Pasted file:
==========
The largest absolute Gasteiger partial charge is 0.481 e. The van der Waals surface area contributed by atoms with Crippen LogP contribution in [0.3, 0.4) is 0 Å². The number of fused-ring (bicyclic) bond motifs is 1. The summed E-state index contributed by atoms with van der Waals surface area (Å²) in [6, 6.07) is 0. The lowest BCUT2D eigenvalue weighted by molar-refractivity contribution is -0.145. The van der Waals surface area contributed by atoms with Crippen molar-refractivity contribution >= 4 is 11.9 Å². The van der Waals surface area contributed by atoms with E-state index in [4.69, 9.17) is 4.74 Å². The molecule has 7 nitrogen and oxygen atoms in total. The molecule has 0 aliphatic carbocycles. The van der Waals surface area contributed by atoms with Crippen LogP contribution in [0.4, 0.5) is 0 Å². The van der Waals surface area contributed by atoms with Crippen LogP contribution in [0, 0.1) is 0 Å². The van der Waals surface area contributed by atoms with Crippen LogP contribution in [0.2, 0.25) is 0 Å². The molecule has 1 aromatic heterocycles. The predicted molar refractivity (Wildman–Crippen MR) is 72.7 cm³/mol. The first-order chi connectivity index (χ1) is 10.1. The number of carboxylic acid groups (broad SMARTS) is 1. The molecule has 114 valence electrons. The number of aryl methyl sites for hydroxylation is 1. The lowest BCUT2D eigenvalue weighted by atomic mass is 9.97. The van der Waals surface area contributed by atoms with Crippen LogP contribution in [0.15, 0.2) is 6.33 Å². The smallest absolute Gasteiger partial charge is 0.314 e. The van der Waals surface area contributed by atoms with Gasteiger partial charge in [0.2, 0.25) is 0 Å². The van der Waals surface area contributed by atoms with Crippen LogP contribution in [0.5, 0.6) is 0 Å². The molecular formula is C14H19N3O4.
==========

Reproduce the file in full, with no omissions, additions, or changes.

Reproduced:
The largest absolute Gasteiger partial charge is 0.481 e. The van der Waals surface area contributed by atoms with Crippen LogP contribution in [0.3, 0.4) is 0 Å². The number of fused-ring (bicyclic) bond motifs is 1. The summed E-state index contributed by atoms with van der Waals surface area (Å²) in [6, 6.07) is 0. The lowest BCUT2D eigenvalue weighted by molar-refractivity contribution is -0.145. The van der Waals surface area contributed by atoms with Crippen molar-refractivity contribution >= 4 is 11.9 Å². The van der Waals surface area contributed by atoms with E-state index in [4.69, 9.17) is 4.74 Å². The molecule has 7 nitrogen and oxygen atoms in total. The molecule has 0 aliphatic carbocycles. The van der Waals surface area contributed by atoms with Crippen LogP contribution in [0.4, 0.5) is 0 Å². The van der Waals surface area contributed by atoms with Crippen LogP contribution in [0, 0.1) is 0 Å². The van der Waals surface area contributed by atoms with Crippen LogP contribution in [0.2, 0.25) is 0 Å². The molecule has 1 aromatic heterocycles. The predicted molar refractivity (Wildman–Crippen MR) is 72.7 cm³/mol. The first-order chi connectivity index (χ1) is 10.1. The number of carboxylic acid groups (broad SMARTS) is 1. The molecule has 114 valence electrons. The number of aryl methyl sites for hydroxylation is 1. The lowest BCUT2D eigenvalue weighted by atomic mass is 9.97. The van der Waals surface area contributed by atoms with Crippen LogP contribution in [0.15, 0.2) is 6.33 Å². The smallest absolute Gasteiger partial charge is 0.314 e. The van der Waals surface area contributed by atoms with Gasteiger partial charge in [0.2, 0.25) is 0 Å². The van der Waals surface area contributed by atoms with Crippen LogP contribution in [0.5, 0.6) is 0 Å². The molecular formula is C14H19N3O4.